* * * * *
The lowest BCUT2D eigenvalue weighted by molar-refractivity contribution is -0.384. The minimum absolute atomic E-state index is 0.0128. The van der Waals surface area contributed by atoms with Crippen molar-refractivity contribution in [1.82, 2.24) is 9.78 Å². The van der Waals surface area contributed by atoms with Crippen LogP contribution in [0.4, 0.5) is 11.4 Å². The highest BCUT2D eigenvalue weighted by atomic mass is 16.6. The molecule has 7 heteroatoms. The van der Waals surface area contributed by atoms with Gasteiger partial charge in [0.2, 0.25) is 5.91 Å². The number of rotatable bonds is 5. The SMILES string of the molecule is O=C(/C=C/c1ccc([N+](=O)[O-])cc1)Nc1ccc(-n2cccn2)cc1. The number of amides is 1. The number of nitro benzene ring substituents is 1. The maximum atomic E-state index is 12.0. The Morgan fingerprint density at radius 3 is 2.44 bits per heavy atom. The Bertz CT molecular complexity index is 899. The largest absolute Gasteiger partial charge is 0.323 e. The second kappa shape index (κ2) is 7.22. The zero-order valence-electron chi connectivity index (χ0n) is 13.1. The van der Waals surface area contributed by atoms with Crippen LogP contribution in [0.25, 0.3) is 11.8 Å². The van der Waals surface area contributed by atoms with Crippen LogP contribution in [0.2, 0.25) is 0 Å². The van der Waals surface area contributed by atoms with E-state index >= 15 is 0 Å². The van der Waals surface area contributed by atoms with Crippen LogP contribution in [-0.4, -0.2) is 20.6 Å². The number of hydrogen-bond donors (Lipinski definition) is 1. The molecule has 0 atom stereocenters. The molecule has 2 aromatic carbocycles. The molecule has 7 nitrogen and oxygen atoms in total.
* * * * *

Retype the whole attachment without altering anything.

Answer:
The lowest BCUT2D eigenvalue weighted by molar-refractivity contribution is -0.384. The minimum absolute atomic E-state index is 0.0128. The van der Waals surface area contributed by atoms with Crippen molar-refractivity contribution in [1.82, 2.24) is 9.78 Å². The van der Waals surface area contributed by atoms with Crippen LogP contribution in [0.4, 0.5) is 11.4 Å². The highest BCUT2D eigenvalue weighted by atomic mass is 16.6. The molecule has 7 heteroatoms. The van der Waals surface area contributed by atoms with Gasteiger partial charge in [0.2, 0.25) is 5.91 Å². The number of rotatable bonds is 5. The SMILES string of the molecule is O=C(/C=C/c1ccc([N+](=O)[O-])cc1)Nc1ccc(-n2cccn2)cc1. The number of amides is 1. The number of nitro benzene ring substituents is 1. The maximum atomic E-state index is 12.0. The Morgan fingerprint density at radius 3 is 2.44 bits per heavy atom. The Bertz CT molecular complexity index is 899. The largest absolute Gasteiger partial charge is 0.323 e. The second kappa shape index (κ2) is 7.22. The zero-order valence-electron chi connectivity index (χ0n) is 13.1. The van der Waals surface area contributed by atoms with Crippen LogP contribution in [0.25, 0.3) is 11.8 Å². The van der Waals surface area contributed by atoms with Crippen LogP contribution in [0.2, 0.25) is 0 Å². The van der Waals surface area contributed by atoms with E-state index >= 15 is 0 Å². The van der Waals surface area contributed by atoms with Crippen LogP contribution in [-0.4, -0.2) is 20.6 Å². The number of hydrogen-bond donors (Lipinski definition) is 1. The molecule has 0 atom stereocenters. The molecule has 2 aromatic carbocycles. The molecule has 7 nitrogen and oxygen atoms in total.